The meat substitutes market is undergoing turbulent times, with several new ‘meat-free’ product launches having hit shelves over the past few months and consumer demand remaining high. A surface view would suggest that the market is performing well despite COVID-19 complications, however, on closer inspection it is clear that sales have hit a wall, says GlobalData, a leading data and analytics company.
Rather than seeing declines, as observed with many meat-based products, the global meat substitutes market is expected to remain stagnant over 2020. When adjusted for COVID-19, GlobalData forecasts a slowdown value of US$4.7bn, reflecting a -0.7% decline over 2020*. This creates a dilemma for industry players as to whether new product launches are a safe bet. For Kelloggs, which has a diversified portfolio and can focus on its other successful categories, delaying the launch of its new Incomeato range makes sense.
Carmen Bryan, Consumer Analyst at GlobalData, commented: “Kelloggs’ decision to delay its new launches will prove wise in the coming years, as 2021 is expected to bring a sharp rebound for the meat substitutes market. By holding out, the company will be able to launch its new faux-burger line in favorable conditions, capitalizing on the renewed demand from consumers.”
Conversely, Impossible Foods, which almost entirely relies on sales from plant-based foods, has made significant efforts to increase its reach, rolling out products across more than 1,000 stores in the US in April. This is notable, as although 38% of global respondents have a low or no meat specific dietary requirement**, 21% claim to have stopped or are buying less meat alternative products***.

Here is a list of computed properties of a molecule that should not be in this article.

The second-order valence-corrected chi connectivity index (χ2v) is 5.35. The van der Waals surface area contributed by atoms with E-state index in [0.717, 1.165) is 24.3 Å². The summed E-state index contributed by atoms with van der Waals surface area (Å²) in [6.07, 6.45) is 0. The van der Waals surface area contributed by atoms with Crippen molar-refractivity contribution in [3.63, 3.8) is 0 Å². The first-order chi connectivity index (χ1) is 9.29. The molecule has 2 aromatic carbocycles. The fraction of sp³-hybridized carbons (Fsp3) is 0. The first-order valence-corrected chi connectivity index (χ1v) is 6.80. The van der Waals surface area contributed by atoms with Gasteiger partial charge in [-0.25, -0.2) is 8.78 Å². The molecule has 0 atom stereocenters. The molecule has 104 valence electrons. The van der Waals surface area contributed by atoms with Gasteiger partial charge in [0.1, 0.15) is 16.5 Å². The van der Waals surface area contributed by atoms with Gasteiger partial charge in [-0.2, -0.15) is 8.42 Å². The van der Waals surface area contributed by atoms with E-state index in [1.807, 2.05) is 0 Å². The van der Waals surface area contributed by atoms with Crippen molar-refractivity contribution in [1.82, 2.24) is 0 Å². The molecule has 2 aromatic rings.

Bryan continues: “Many consumers are opting for the easiest option – whatever is widely available – thereby limiting the potential reach of still relatively niche products such as meat alternatives. This is why it is important for manufacturers to increase their retail reach in order to support long term growth, and Impossible Foods is doing just that.”
Just as meat substitutes value growth is expected to rebound from 2021 onwards, so are consumer buying behaviors. In fact, 84% of global consumers agree that product health and wellbeing attributes are highly influential on the purchasing decision**** – this being a key draw to flexitarian dietary trends.
Bryan adds: “Heavily established trends such as health and wellbeing are not likely to be replaced so easily. Thus, the coming years will prove lucrative for meat substitute players. Notably, Starbucks has partnered with Beyond Meat and Oatley to offer a new, plant-based lunch menu in its stores across China, a promising move for the industry’s future outlook. The challenge now lies in whether smaller players that are unable to increase their sales reach are able to hold out till then.”
* GlobalData’s COVID-19: COVID-19 Impact Market Model – Consumer Goods – May 1st – global – Value US$
** GlobalData’s Coronavirus (COVID-19) Tracker Consumer Survey – Week 6 – Global – vegan, vegetarian, pescatarian or have a low meat diet answers combined
*** GlobalData’s Coronavirus (COVID-19) Tracker Consumer Survey – Week 6 – Global –
**** GlobalData’s Coronavirus (COVID-19) Tracker Consumer Survey – Week 6 – Global –
– data is adjusted weekly following COVID-19 developments, therefore subject to change